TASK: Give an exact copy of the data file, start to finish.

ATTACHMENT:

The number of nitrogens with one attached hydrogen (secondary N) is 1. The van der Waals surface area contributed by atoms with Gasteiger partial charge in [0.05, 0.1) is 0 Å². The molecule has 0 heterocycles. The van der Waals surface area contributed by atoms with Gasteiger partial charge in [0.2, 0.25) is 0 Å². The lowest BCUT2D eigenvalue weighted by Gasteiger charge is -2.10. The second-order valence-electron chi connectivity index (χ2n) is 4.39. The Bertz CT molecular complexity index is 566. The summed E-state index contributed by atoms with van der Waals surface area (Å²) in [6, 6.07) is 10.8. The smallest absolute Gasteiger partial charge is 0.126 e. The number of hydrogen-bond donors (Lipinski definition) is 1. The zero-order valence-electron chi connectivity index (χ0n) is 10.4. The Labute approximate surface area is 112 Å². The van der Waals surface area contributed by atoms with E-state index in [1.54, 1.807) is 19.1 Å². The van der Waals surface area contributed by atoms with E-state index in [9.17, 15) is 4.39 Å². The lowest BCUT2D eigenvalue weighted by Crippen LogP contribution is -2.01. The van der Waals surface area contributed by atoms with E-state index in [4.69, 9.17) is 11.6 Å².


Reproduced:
The number of nitrogens with one attached hydrogen (secondary N) is 1. The van der Waals surface area contributed by atoms with Gasteiger partial charge in [0.05, 0.1) is 0 Å². The molecule has 0 heterocycles. The van der Waals surface area contributed by atoms with Gasteiger partial charge in [0.2, 0.25) is 0 Å². The lowest BCUT2D eigenvalue weighted by Gasteiger charge is -2.10. The second-order valence-electron chi connectivity index (χ2n) is 4.39. The Bertz CT molecular complexity index is 566. The summed E-state index contributed by atoms with van der Waals surface area (Å²) in [6, 6.07) is 10.8. The smallest absolute Gasteiger partial charge is 0.126 e. The number of hydrogen-bond donors (Lipinski definition) is 1. The zero-order valence-electron chi connectivity index (χ0n) is 10.4. The Labute approximate surface area is 112 Å². The van der Waals surface area contributed by atoms with E-state index in [1.54, 1.807) is 19.1 Å². The van der Waals surface area contributed by atoms with E-state index in [9.17, 15) is 4.39 Å². The lowest BCUT2D eigenvalue weighted by Crippen LogP contribution is -2.01. The van der Waals surface area contributed by atoms with E-state index in [4.69, 9.17) is 11.6 Å².